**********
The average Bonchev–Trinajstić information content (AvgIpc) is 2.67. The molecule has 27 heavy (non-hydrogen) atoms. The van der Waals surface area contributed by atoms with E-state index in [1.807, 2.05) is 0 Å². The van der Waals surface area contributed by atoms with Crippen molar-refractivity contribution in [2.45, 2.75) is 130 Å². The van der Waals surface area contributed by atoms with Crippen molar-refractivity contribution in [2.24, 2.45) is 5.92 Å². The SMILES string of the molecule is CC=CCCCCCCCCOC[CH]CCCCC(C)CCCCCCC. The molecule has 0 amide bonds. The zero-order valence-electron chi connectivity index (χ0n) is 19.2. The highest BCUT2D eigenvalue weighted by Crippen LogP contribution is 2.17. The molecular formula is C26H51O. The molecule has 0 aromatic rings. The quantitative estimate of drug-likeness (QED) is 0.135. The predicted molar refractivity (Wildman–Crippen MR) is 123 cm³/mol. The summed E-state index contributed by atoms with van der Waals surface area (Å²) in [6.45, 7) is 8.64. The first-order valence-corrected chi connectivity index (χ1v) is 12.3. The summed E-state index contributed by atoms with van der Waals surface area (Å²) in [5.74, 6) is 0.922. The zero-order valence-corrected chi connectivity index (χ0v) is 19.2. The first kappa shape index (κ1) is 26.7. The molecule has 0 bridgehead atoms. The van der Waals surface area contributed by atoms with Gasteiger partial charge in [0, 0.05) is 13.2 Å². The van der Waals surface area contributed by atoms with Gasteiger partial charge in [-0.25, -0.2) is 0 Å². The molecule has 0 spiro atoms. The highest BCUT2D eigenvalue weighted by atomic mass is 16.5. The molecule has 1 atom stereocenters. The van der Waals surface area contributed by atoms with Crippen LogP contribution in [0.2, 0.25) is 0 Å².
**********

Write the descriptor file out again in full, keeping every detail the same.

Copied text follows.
The average Bonchev–Trinajstić information content (AvgIpc) is 2.67. The molecule has 27 heavy (non-hydrogen) atoms. The van der Waals surface area contributed by atoms with E-state index in [1.807, 2.05) is 0 Å². The van der Waals surface area contributed by atoms with Crippen molar-refractivity contribution in [2.45, 2.75) is 130 Å². The van der Waals surface area contributed by atoms with Crippen molar-refractivity contribution in [2.24, 2.45) is 5.92 Å². The SMILES string of the molecule is CC=CCCCCCCCCOC[CH]CCCCC(C)CCCCCCC. The molecule has 0 amide bonds. The zero-order valence-electron chi connectivity index (χ0n) is 19.2. The highest BCUT2D eigenvalue weighted by Crippen LogP contribution is 2.17. The molecular formula is C26H51O. The molecule has 0 aromatic rings. The quantitative estimate of drug-likeness (QED) is 0.135. The predicted molar refractivity (Wildman–Crippen MR) is 123 cm³/mol. The summed E-state index contributed by atoms with van der Waals surface area (Å²) in [6.45, 7) is 8.64. The first-order valence-corrected chi connectivity index (χ1v) is 12.3. The summed E-state index contributed by atoms with van der Waals surface area (Å²) in [5.74, 6) is 0.922. The zero-order valence-corrected chi connectivity index (χ0v) is 19.2. The first kappa shape index (κ1) is 26.7. The molecule has 0 bridgehead atoms. The van der Waals surface area contributed by atoms with Gasteiger partial charge in [0, 0.05) is 13.2 Å². The van der Waals surface area contributed by atoms with Gasteiger partial charge in [-0.25, -0.2) is 0 Å². The molecule has 0 spiro atoms. The highest BCUT2D eigenvalue weighted by atomic mass is 16.5. The molecule has 1 atom stereocenters. The van der Waals surface area contributed by atoms with Crippen LogP contribution in [0.2, 0.25) is 0 Å².